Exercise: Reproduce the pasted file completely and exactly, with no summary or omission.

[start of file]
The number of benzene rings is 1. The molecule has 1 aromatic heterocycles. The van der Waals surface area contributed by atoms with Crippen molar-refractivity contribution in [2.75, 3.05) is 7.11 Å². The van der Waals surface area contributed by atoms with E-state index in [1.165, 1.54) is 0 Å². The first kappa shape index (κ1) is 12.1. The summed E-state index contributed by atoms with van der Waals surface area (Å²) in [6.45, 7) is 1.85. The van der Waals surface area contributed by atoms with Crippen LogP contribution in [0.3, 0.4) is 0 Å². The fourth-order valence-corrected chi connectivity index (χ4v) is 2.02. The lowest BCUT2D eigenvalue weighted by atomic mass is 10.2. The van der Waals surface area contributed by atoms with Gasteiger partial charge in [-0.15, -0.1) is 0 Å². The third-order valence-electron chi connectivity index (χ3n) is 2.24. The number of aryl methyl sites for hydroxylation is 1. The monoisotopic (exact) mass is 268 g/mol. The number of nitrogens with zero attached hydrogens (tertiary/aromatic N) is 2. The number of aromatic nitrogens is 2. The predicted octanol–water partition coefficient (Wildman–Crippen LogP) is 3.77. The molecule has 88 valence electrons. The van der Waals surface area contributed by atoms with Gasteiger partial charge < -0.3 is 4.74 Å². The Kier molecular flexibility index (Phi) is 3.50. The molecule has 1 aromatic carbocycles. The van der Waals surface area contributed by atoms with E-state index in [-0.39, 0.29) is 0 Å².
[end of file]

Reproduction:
The number of benzene rings is 1. The molecule has 1 aromatic heterocycles. The van der Waals surface area contributed by atoms with Crippen molar-refractivity contribution in [2.75, 3.05) is 7.11 Å². The van der Waals surface area contributed by atoms with E-state index in [1.165, 1.54) is 0 Å². The first kappa shape index (κ1) is 12.1. The summed E-state index contributed by atoms with van der Waals surface area (Å²) in [6.45, 7) is 1.85. The van der Waals surface area contributed by atoms with Crippen LogP contribution in [0.3, 0.4) is 0 Å². The fourth-order valence-corrected chi connectivity index (χ4v) is 2.02. The lowest BCUT2D eigenvalue weighted by atomic mass is 10.2. The van der Waals surface area contributed by atoms with Gasteiger partial charge in [-0.15, -0.1) is 0 Å². The third-order valence-electron chi connectivity index (χ3n) is 2.24. The number of aryl methyl sites for hydroxylation is 1. The monoisotopic (exact) mass is 268 g/mol. The number of nitrogens with zero attached hydrogens (tertiary/aromatic N) is 2. The number of aromatic nitrogens is 2. The predicted octanol–water partition coefficient (Wildman–Crippen LogP) is 3.77. The molecule has 88 valence electrons. The van der Waals surface area contributed by atoms with Gasteiger partial charge < -0.3 is 4.74 Å². The Kier molecular flexibility index (Phi) is 3.50. The molecule has 1 aromatic carbocycles. The van der Waals surface area contributed by atoms with E-state index in [-0.39, 0.29) is 0 Å².